Equality in play for special-needs students

An Atlanta elementary school has a new playground where all students, including students with special needs, can play equally.

Toomer Elementary School officially opened the school’s new inclusive playground this week. The playground, funded largely by a $100,000 grant from Farmers Insurance, serves Toomer as well as the nearby Boys & Girls Club.

The area has a soft, rubbery surface instead of wood chips, so falls are less painful and wheelchairs can roll freely.

There’s a “wee-saw” with four high-backed seats and prominent hand grips, so children with limited mobility can get on and off easily; a merry-go-round with high, undulating plastic sides that make getting on board smoother and flying out in mid-spin harder; and a wall with kaleidoscopes, swirling marbles, and a make-believe store counter.

The set of low monkey bars has a table of spinning rods beneath — like a conveyor belt — so children can lay back and pull themselves along.

“It makes it so there are fewer barriers for kids who may have a need for accommodations,” said kindergarten teacher Emily Max, who won the grant to build the playground.

All Atlanta school playgrounds are compliant with the Americans with Disabilities Act, district spokeswoman Latisha Gray said. Some have features similar to Toomer’s. And several public parks, including Piedmont Park and Centennial Olympic Park, have playgrounds designed to be accessible to all children. But Toomer’s playground is one of the first school playgrounds in Atlanta Public Schools to include so many elements accessible to all.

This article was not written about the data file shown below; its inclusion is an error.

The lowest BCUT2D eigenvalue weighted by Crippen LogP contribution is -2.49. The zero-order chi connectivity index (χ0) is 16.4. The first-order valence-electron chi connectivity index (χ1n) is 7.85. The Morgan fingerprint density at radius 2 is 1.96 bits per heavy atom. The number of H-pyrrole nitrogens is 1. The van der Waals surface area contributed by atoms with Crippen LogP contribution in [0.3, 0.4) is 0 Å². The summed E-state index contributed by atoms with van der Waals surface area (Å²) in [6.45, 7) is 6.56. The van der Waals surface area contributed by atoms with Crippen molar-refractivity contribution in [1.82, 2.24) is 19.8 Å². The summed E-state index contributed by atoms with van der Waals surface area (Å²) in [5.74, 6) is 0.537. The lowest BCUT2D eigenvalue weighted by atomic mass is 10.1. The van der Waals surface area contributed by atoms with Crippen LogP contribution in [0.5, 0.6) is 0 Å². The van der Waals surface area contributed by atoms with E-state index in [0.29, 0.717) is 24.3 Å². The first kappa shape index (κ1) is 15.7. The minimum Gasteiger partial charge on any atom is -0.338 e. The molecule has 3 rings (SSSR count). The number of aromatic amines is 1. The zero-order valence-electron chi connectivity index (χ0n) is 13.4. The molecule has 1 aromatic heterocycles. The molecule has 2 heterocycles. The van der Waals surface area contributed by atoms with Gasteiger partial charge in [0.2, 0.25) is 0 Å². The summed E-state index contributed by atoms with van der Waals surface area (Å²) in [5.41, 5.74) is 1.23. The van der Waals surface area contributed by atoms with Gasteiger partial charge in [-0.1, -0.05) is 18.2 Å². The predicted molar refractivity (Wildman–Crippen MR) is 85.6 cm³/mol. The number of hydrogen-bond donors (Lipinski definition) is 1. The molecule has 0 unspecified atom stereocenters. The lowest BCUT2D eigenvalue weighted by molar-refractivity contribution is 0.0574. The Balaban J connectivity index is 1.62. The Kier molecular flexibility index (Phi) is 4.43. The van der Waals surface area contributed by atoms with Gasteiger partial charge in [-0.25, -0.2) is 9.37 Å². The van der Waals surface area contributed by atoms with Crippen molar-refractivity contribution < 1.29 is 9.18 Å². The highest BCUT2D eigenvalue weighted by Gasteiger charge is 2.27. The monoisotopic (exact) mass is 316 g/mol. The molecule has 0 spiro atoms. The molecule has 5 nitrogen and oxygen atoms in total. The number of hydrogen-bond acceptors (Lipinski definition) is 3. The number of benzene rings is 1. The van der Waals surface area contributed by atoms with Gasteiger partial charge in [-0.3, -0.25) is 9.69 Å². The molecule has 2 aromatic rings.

Other Atlanta elementary schools have received new playgrounds in recent years too. After a 2014 report found that nine elementary schools — most in south Atlanta — did not have playgrounds, Atlanta Public Schools added playgrounds to all the schools using money collected by the Special Purpose Local Option Sales Tax (SPLOST).

On a recent warm fall day, Max watched as kindergartners swarmed across the new playground and the old one, which still stands nearby. There was nothing wrong with the old playground, with its wood-chip-cushioned ground, bright red slides and faux rock-climbing walls, she said.

But the new playground makes it easier for children of all abilities to play together, she said.

“It helps kids get along,” she said.

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